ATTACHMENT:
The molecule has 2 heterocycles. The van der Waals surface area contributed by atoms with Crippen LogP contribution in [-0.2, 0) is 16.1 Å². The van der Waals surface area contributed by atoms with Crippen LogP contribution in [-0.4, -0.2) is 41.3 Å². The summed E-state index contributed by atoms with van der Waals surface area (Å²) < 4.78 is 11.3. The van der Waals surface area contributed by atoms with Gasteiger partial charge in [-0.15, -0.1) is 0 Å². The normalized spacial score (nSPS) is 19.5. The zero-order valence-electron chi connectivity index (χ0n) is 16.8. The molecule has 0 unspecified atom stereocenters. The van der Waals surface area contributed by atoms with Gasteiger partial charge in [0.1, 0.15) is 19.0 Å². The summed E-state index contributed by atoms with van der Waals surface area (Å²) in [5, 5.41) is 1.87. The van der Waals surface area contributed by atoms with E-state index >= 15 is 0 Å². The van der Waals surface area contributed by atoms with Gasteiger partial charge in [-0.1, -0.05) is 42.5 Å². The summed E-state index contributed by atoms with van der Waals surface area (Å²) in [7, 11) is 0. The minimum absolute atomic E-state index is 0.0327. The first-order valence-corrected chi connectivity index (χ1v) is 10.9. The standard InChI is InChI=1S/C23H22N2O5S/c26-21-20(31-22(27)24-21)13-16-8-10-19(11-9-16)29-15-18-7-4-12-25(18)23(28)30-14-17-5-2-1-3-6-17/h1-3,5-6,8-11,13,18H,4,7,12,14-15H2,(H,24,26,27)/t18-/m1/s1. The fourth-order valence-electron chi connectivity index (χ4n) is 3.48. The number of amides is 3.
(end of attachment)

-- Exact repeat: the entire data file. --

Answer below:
The molecule has 2 heterocycles. The van der Waals surface area contributed by atoms with Crippen LogP contribution in [-0.2, 0) is 16.1 Å². The van der Waals surface area contributed by atoms with Crippen LogP contribution in [-0.4, -0.2) is 41.3 Å². The summed E-state index contributed by atoms with van der Waals surface area (Å²) < 4.78 is 11.3. The van der Waals surface area contributed by atoms with Gasteiger partial charge in [-0.15, -0.1) is 0 Å². The normalized spacial score (nSPS) is 19.5. The zero-order valence-electron chi connectivity index (χ0n) is 16.8. The molecule has 0 unspecified atom stereocenters. The van der Waals surface area contributed by atoms with Gasteiger partial charge in [0.1, 0.15) is 19.0 Å². The summed E-state index contributed by atoms with van der Waals surface area (Å²) in [5, 5.41) is 1.87. The van der Waals surface area contributed by atoms with E-state index >= 15 is 0 Å². The van der Waals surface area contributed by atoms with Gasteiger partial charge in [-0.1, -0.05) is 42.5 Å². The summed E-state index contributed by atoms with van der Waals surface area (Å²) in [7, 11) is 0. The minimum absolute atomic E-state index is 0.0327. The first-order valence-corrected chi connectivity index (χ1v) is 10.9. The standard InChI is InChI=1S/C23H22N2O5S/c26-21-20(31-22(27)24-21)13-16-8-10-19(11-9-16)29-15-18-7-4-12-25(18)23(28)30-14-17-5-2-1-3-6-17/h1-3,5-6,8-11,13,18H,4,7,12,14-15H2,(H,24,26,27)/t18-/m1/s1. The fourth-order valence-electron chi connectivity index (χ4n) is 3.48. The number of amides is 3.